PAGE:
21 million current and former government workers records released plus a separate database with six million fingerprints.   How do we think this could end poorly for say, undercover agents?  For targeting of senior leaders?


DNC  13

We had email leaks, we had hacks, we had nation states involved, how is this not a movie yet?  The email leak resulted in embarrassment for the DNC and a few resignations of top DNC staff.   Then the DNC's computer network got hacked, not once, but twice, by two separate Russian APTs, Cozy Bear and Fancy Bear, who, by the way, weren't working together. 


In 2016/2017, an unidentified group calling themselves the Shadow Brokers published a trove of NSA's most coveted hacking tools, some of which became some of the most significant hacks of the year such as NotPetya and Wannacry.  The NSA compromise began around 2013, which contained several exploits and tools targeting routers, mail servers, Microsoft Windows, and a working directory of an NSA analyst breaking into the SWIFT banking network.      

  • Who?  Unknown.  Harold Martin, a former Booz Allen Hamilton contractor was arrested for stealing approximately 50 terabytes of data from NSA was the lead suspect, but the Shadow Brokers continued posting messages after he was detained.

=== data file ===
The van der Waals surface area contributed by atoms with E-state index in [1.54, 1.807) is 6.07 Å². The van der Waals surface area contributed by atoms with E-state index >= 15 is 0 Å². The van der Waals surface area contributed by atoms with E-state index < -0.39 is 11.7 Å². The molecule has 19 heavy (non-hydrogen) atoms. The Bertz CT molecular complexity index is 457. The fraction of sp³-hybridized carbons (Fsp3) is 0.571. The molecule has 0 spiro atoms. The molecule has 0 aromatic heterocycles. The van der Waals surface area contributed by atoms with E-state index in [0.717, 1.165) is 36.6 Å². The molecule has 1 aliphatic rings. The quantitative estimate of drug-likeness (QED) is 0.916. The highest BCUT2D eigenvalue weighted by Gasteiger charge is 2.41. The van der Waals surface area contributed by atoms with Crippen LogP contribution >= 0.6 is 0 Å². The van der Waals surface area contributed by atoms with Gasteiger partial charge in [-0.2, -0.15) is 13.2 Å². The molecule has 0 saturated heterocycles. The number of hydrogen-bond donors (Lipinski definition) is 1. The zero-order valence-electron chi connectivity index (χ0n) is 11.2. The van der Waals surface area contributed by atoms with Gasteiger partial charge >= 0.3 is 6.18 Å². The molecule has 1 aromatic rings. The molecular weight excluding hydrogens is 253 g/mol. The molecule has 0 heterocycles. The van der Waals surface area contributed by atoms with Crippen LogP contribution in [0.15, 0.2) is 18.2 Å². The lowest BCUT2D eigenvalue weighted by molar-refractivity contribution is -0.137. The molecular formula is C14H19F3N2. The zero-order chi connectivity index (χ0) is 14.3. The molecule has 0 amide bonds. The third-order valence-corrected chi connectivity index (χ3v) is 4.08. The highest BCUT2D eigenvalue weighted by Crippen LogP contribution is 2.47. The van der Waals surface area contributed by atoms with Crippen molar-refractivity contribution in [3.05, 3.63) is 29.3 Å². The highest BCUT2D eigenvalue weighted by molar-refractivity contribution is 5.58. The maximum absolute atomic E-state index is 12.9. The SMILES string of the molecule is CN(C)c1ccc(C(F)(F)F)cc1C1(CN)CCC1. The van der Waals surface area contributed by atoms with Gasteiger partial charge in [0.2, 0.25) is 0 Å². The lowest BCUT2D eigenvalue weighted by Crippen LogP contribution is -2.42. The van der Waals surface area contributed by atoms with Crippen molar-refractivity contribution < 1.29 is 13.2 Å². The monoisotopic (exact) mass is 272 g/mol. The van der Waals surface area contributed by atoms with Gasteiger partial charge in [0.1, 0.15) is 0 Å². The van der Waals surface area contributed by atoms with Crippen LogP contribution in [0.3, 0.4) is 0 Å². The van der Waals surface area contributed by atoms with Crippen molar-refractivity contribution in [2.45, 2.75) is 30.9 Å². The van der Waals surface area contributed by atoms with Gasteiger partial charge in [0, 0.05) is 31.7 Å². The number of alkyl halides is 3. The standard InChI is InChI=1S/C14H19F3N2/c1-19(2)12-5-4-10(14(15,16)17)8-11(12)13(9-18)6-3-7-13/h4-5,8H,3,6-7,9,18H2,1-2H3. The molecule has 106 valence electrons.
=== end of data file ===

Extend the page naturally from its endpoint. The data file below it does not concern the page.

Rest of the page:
• Many fingers point to Russia, but why would they want to release?  More valuable to keep.  China?  Unlikely since they were trying to play nice at that point.  North Korea/Iran unlikely to have the capabilities.  Our allies are unlikely due to not wanting to receive the wrath of the US.   

Not the largest hack, but significant since the data stolen contained the most sensitive of data (social security numbers, addresses, drivers' license numbers, credit card numbers, etc.).  And the fact that they were compromised from an unpatched Struts vulnerability, which could have been prevented with the most rudimentary of protection measures.   



But that's not all! 

What about cars?  I think most of us have probably heard about Jeeps getting hacked.  But I've also seen/heard of some other tools out there that will hack almost any vehicle out there from 2007 on.   

Or medical supplies?  In 2019, the FDA came out with concerns over internet-connected insulin pumps being vulnerable to hacking.   

What's next? 

It's not just data we need to protect, it's everything.  We live in the world of Internet of Things (IoT) where nearly anything in our lives can now be controlled or accessed via our phones or watches.  If you've seen Mr. Robot you see this when they take control of an executive's house through her IoT devices, altering the temperature in her house, the water temperature of her shower, the alarm system.  All enough to make her leave and stay at her other house.  It's not common, but it's possible.  And it's only the beginning.   

So what do we do? 

I'm going to sound like a broken record here, but patch, patch, patch.  Make sure your systems and devices are up to date, make sure you use two factor authentication on anything you can, have strong passwords.  It's all the same things I've been saying for a while now.